Amid a crashing stock market and a looming recession, President Biden has reiterated his plans to reduce inflation by raising taxes on corporations and upper-income Americans. Raising taxes won’t cure inflation, and this is no time to do so, as New Yorkers know better than most people. The Empire State has some of the nation’s highest taxes, and it has seen the largest numerical decline in residents between July 2020 and July 2021, with a loss of 319,000. Texas, with no income tax, saw the largest gain, with increase of 310,000 residents.
Biden proposes to hike corporate tax rates from 21 percent to 28 percent, well above the global average of 23 percent. Factoring in average state and local taxes, the overall rate would be 32 percent. A tax increase of this magnitude would discourage investment in the U.S., resulting in more offshoring and further reducing GDP growth.
For those with net worth above $100 million, Biden has proposed a wealth tax based on the value of stocks, bonds, and private companies even before they are sold. If the value of those assets declined in future years, households would not get a commensurate deduction.
One reason such wealth taxes are rarely used is that they are hard to administer and have negative effects on the economy. Asset values change not just daily or hourly, but by the minute, and it’s hard to determine their true value if they are not sold.
The imposition of Biden’s proposed tax would cause people to shift their wealth out of assets that could be taxed and into other assets, such as art, instruments, jewelry, and cars, that are harder for tax collectors to find or to value. Sotheby’s on the Upper East Side and Christie’s in midtown would see their businesses boom—but their gains would be our loss, as the economy would lose a source of liquidity.
The Tax Foundation estimates that the corporate tax and capital gains tax increases would shrink GDP by about 1 percent and cost more than 170,000 jobs. But the loss to the U.S. economy would go beyond just lost GDP growth and jobs. For the past few decades, many of the greatest inventions—including the Internet, wireless technologies, and biotech—were developed in the United States, in part because our tax policies were more competitive than those of other countries. If we adopt uncompetitive tax policies, jobs and innovation will go overseas.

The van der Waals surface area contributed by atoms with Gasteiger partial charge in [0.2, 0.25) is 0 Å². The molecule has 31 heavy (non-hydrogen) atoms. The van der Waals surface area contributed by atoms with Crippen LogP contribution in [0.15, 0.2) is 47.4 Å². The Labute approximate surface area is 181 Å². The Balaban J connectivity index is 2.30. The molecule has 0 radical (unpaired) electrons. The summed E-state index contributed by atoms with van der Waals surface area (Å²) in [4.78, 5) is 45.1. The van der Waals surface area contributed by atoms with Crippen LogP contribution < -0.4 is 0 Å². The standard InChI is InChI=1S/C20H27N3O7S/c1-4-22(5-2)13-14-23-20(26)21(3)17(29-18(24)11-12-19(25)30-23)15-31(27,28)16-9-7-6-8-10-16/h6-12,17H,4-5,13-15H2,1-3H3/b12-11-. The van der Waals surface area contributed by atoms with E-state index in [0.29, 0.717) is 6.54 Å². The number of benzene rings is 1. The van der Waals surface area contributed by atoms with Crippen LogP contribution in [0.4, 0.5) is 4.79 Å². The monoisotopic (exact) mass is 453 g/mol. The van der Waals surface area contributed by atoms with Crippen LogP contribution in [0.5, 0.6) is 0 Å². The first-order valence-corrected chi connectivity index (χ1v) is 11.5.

If Biden really wants to cut inflation, he should begin by reversing his policies on domestic oil and natural gas production. Energy prices have risen by 30 percent over the past year; these prices are set by expectations of future production. That is why oil prices rise when meteorologists predict that a hurricane will turn toward the Gulf of Mexico, before it has destroyed any oil rigs. The United States, the world’s largest oil and gas producer, has demonstrated the ability to influence the price of oil.
The president could lower the price of a barrel of oil by $10 to $20 with new energy policies. Yet on Biden’s first day in office, he reduced oil and gas production by banning offshore drilling, expanding the boundaries of national monuments, placing a moratorium on leasing activities in the Arctic National Wildlife Refuge, and revoking the permit for the Keystone XL pipeline, which would have brought Canadian oil to U.S. refineries for processing into gasoline and heating oil.
In recent months, the Federal Energy Regulatory Commission, the Department of the Interior, the Council on Environmental Quality, and the Securities and Exchange Commission have all issued reports or proposed regulations that make it more difficult to develop energy and associated infrastructure. If President Biden wants to tackle inflation, he should start by rolling back this added regulatory burden.
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